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The Thanksgiving Trend, Redemption by Selflessness

Around the fall holidays, we get filled with inspiration for living a better life. An autumn breeze and a turkey on the table reminds us of what we are thankful for. We remind ourselves of what we are grateful for. Thanksgiving brings up thankfulness, and you remember how there are tons of people less fortunate than you. Often, we see family and friends pick up a one-time volunteering gig around this time. Have you ever found yourself volunteering at a local church preparing soup? Maybe you donate canned goods to a food bank once a year, but whatever it may be, the reality of that fact is that we need every day. Yes, every day, and none of us are working hard enough to support these individuals in need every day.

Today's society is structured in such a way to promote good behavior only if it is making you feel good on the inside. After we do a good deed unnoticed, we just are dying to tell everyone we know. We crave for any feeling that or action that leads to a sense of worthiness. How much of these selfless acts are truly selfless? This is a question I find myself trying to answer. It does not help that it's all over the internet. Recordings and records everywhere. In my opinion, it's quite an unfortunately easy way to fame. And even more unfortunate, It’s gotten to the point where this kind of “helping” has become trendy. A one time bandwagon with instant gratification. It brings up the ever so newly apparent issue of homelessness tokenism. Using them as a means of self redemption and boosting one's own moral. At this age of technology, smartphones are pointed their way, to capture this wonderful moment. We are pressuring the homeless to perform intense and over the top reactions of gratitude on our behalf. For the sake of the viewer. We want to know what this one time act of (sometimes) selfishness is changing their lives for the better. And if it's not to the recorders liking, its risks defaming, and internet slander of the homeless community. We call them “greedy”, “draining”, a “waste of space”, all in the name of face saving.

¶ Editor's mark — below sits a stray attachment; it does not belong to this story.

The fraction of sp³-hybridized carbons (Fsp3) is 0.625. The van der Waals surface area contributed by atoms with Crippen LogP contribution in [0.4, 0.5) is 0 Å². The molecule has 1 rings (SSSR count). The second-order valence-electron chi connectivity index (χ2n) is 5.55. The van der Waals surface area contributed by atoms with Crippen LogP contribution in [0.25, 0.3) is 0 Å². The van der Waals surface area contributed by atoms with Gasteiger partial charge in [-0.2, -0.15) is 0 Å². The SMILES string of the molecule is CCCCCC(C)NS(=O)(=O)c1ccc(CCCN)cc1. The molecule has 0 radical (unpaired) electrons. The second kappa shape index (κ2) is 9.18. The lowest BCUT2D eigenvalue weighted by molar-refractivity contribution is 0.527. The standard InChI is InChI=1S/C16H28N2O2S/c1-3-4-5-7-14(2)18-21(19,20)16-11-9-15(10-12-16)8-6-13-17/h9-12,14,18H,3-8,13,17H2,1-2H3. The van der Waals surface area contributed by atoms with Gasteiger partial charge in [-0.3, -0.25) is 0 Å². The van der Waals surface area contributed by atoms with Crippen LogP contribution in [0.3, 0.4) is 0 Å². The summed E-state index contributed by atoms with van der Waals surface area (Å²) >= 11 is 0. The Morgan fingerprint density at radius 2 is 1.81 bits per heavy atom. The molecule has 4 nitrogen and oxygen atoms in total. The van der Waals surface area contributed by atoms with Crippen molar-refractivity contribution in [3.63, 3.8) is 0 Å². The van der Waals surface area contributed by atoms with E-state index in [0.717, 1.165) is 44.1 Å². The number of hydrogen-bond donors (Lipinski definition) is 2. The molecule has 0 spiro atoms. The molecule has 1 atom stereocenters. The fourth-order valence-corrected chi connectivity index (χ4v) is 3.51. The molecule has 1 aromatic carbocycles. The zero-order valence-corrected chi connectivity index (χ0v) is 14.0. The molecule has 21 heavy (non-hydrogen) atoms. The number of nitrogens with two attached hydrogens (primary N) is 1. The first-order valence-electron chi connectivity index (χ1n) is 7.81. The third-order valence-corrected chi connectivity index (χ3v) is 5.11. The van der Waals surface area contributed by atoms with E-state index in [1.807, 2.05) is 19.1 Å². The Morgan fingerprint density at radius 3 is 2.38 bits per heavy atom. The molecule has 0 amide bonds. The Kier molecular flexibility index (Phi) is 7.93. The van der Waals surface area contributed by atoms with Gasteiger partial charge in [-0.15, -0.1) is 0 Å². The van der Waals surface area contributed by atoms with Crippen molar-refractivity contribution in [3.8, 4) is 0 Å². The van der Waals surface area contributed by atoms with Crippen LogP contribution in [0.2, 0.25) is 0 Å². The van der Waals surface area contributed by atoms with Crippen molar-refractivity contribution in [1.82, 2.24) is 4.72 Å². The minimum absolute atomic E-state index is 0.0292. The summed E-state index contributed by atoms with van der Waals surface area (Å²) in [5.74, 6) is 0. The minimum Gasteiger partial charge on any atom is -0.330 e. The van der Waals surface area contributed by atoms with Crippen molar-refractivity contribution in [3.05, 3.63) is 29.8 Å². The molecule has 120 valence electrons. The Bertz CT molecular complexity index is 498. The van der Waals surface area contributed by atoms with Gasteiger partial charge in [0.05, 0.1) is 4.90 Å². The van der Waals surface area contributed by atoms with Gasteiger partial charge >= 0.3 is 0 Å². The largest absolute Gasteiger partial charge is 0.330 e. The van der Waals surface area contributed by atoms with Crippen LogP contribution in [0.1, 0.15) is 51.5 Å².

If you haven't been homeless, I don't feel like you could understand the uncomfortableness. That's simply standpoint point theory. But at the least, we can try and imagine. Picture yourself in these shoes. It hasn't been a very good day so far, and a group of teens walk up to you, all of them with their phones out, and give you let's say forty-dollars. Maybe this attracts some bystanders. Multiple phones pointed in your direction. You know a simple “thank you” will not satisfy them. You could be shy like me, and just not want to share your immediate feelings of appreciation, with them, total complete strangers. but you know you will be portrayed as a villain or drain on society, that is deserving of their conditions, in a few minutes. We should not be putting them in a position of pleasing people.

Why does the moral obligation of helping, follow through around this Thanksgiving. We eat everyday. People need help everyday. Not just when you feel up to it. And to do anything less implies you're full of fallacious inconsistencies. And to continue on after realizing this implies even worse things about your character. We need to stop acting like our acts of selflessness aren't entirely based on pure selfishness. You don’t need to make a video about how much you are because you gave someone ten dollars. The homeless community is relying on us to do better, to take the first step in fighting the problem. But instead we are using them, with no real intention of making a difference.

Written by, Moses Taylor



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